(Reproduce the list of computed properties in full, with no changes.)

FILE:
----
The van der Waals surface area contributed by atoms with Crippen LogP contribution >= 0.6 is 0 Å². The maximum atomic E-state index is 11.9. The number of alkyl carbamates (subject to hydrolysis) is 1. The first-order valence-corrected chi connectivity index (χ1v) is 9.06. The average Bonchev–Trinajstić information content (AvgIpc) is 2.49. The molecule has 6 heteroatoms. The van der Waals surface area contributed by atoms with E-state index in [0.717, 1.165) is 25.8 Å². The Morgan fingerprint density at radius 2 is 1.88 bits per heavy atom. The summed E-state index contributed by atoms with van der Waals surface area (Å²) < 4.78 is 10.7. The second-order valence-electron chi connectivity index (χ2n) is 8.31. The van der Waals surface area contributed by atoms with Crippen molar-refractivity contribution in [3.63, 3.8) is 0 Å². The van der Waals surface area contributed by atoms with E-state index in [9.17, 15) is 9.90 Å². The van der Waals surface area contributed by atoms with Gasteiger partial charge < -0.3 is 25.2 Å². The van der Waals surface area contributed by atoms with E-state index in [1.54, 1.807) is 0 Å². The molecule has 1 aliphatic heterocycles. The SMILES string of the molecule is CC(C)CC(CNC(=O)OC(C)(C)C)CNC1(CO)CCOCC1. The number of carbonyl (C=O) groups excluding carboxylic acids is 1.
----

The van der Waals surface area contributed by atoms with Crippen LogP contribution >= 0.6 is 0 Å². The maximum atomic E-state index is 11.9. The number of alkyl carbamates (subject to hydrolysis) is 1. The first-order valence-corrected chi connectivity index (χ1v) is 9.06. The average Bonchev–Trinajstić information content (AvgIpc) is 2.49. The molecule has 6 heteroatoms. The van der Waals surface area contributed by atoms with E-state index in [0.717, 1.165) is 25.8 Å². The Morgan fingerprint density at radius 2 is 1.88 bits per heavy atom. The summed E-state index contributed by atoms with van der Waals surface area (Å²) < 4.78 is 10.7. The second-order valence-electron chi connectivity index (χ2n) is 8.31. The van der Waals surface area contributed by atoms with Crippen molar-refractivity contribution in [3.63, 3.8) is 0 Å². The van der Waals surface area contributed by atoms with E-state index in [9.17, 15) is 9.90 Å². The van der Waals surface area contributed by atoms with Gasteiger partial charge < -0.3 is 25.2 Å². The van der Waals surface area contributed by atoms with E-state index in [1.54, 1.807) is 0 Å². The molecule has 1 aliphatic heterocycles. The SMILES string of the molecule is CC(C)CC(CNC(=O)OC(C)(C)C)CNC1(CO)CCOCC1. The number of carbonyl (C=O) groups excluding carboxylic acids is 1.